The sources session focused on astrophysical systems which could produce low-frequency gravitational waves likely to be detected by LISA. Frank Verbunt (Utrecht) reviewed the state of observational knowledge about binaries systems consisting of main sequence stars and/or compact objects which could give rise to detectable signals. Steinn Sigurdsson (Cambridge) described the capture of low-mass black holes by massive black holes in galactic cusps. Alberto Vecchio (MPI/Potsdam) reported on signals from coalescing massive black holes. Curt Cutler (Penn State) showed that LISA could only identify the source of signals from coalescing massive black holes if there was some supplementary optical indication. Pete Bender (JILA) described a revised estimation of the confusions limit from galactic and extragalactic binaries. I. Pinto (Salerno) described the spectrum of signals from insular clusters.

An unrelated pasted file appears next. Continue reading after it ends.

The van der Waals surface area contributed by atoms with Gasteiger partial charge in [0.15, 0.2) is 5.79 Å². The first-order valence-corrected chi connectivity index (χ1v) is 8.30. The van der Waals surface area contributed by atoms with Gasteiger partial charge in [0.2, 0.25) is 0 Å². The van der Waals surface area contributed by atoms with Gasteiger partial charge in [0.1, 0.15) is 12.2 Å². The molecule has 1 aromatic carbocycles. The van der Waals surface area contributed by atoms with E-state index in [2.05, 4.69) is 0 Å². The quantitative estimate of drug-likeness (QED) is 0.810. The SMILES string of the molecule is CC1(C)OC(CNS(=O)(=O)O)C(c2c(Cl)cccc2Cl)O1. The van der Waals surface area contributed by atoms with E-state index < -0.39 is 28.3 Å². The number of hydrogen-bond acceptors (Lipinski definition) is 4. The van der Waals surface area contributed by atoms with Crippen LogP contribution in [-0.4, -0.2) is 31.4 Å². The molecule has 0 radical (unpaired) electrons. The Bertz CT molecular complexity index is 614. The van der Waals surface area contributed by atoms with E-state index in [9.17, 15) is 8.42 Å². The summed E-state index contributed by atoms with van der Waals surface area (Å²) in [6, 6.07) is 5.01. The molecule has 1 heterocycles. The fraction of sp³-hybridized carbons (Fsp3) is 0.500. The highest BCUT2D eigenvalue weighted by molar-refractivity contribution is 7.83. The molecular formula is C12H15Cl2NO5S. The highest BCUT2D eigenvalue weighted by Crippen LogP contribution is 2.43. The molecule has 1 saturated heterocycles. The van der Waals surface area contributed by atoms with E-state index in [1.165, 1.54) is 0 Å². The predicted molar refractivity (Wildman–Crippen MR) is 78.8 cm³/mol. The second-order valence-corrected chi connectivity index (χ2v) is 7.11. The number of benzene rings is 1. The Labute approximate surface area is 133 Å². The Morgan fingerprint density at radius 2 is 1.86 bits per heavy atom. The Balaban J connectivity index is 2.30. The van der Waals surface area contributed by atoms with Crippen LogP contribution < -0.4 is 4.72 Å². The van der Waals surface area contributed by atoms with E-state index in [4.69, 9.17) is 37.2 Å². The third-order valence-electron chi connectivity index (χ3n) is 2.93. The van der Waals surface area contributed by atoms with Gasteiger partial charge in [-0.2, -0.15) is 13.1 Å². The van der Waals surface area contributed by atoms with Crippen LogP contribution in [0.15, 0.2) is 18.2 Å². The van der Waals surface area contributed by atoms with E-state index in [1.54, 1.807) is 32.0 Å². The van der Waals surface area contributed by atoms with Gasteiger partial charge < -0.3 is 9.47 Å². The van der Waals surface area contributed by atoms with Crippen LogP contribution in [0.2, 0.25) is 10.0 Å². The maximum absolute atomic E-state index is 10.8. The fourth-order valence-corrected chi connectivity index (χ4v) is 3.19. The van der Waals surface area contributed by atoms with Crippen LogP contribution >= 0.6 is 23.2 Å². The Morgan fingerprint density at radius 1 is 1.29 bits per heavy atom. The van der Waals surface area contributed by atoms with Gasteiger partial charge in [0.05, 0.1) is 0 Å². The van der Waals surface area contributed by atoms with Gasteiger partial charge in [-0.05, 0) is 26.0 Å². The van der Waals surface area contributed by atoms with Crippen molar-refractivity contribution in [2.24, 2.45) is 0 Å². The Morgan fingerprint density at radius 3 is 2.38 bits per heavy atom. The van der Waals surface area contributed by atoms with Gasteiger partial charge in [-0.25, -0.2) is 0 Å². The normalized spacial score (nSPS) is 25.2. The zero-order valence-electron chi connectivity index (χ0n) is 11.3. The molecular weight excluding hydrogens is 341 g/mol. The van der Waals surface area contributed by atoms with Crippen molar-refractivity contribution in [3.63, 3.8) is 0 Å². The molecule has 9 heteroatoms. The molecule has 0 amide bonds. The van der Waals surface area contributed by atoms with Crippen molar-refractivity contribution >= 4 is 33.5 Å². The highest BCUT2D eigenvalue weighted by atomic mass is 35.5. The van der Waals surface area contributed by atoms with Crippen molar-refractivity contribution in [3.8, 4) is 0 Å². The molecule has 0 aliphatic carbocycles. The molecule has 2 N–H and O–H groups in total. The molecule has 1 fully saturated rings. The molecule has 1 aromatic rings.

The session on gravitational theories and numerical relativity began with a talk by Richard Matzner (Texas) on the computation of waveforms from the coalescence of black hole binary systems. Leonid Grishchuk (Cardiff) offered an explanation of cosmic background anisotropies based on relic gravitational waves, and noted existing observational support. Ewald Muller (MPI/Garching) described the gravitational wave generation in the inner core and the outer convective region of a type II supernova. Gerhard Shafer (MPI/Jena) discussed how alternate theories of gravitation might be checked with LISA.